This became such a problem that the Minnesota legislature as well as legislatures throughout the United States established the Termination of Sales Representatives Act. It’s known by slightly different names throughout the United States, but what it does is it establishes a sales rep’s right to commissions. If they’re going to be terminated, it sets forth a process for how that termination should occur and notice that needs to be provided. In general, here’s how it works in Minnesota. A manufacturer can terminate for … By the way, it depends on the terms of the contract, but let’s assume it’s an automatically renewing contract. The manufacturer has to at least give six months’ notice that they intend to not renew the contract. If there is a breach of the agreement, the manufacturer needs to give 90 days’ notice to the sales rep in order to try to cure that breach. That means, in other words, that if the sales rep has failed to do something the manufacturer requires under the sales rep agreement, the sales rep has 60 days to try to cure or fix that issue in order to avoid the contract from not being renewed.
Now, what happens in a situation where a manufacturer just says, “You’re don. We’re terminating you. No notice period.” You as an independent sales rep for a manufacturer have significant rights in Minnesota. You have a right to have your attorney’s fees covered by the manufacturer. You have a right to commissions during the notice period, and you may have other rights as well. Often you need an attorney to assert those rights. They’re typically not going to be just offered by a manufacturer. I see pretty regularly that we need to do litigation in order to get the manufacturer to actually pay out. Often manufacturers are not aware of this important statute that was specifically designed to protect sales reps.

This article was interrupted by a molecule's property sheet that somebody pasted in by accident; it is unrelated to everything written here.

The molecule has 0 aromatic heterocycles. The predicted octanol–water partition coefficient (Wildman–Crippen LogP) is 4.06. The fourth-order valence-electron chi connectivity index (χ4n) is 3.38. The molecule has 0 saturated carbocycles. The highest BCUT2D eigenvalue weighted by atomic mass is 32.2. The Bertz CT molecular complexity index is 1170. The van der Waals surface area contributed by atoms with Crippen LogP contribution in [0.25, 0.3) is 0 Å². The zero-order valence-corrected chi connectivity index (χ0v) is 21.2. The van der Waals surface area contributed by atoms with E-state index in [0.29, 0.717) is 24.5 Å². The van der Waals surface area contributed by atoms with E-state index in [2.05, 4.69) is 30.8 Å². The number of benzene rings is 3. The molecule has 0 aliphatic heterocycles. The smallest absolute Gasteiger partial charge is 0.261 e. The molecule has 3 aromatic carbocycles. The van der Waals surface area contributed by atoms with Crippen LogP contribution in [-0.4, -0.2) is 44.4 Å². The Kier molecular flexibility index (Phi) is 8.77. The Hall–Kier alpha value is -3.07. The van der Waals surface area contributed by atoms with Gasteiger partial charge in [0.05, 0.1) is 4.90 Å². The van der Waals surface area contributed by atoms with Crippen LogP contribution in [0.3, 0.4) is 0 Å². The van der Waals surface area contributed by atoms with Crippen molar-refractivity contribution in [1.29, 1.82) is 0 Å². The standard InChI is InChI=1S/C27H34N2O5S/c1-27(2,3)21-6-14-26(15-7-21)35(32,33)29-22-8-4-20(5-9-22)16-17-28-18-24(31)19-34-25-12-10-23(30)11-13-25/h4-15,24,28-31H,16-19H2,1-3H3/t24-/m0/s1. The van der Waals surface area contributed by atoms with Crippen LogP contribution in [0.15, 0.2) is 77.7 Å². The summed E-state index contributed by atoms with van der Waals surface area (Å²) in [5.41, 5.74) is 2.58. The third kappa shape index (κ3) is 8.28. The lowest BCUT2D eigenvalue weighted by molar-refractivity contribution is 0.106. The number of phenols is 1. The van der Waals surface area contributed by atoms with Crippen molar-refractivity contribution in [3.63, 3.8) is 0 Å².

Now, there are a lot of details here that are important to look at. For example, it’s not just manufacturing reps. It’s sales reps who represent other types of businesses in the chain of distribution. There are other rules and restrictions on this. For additional information, see the link below. I’m Aaron Hall, attorney in Minneapolis.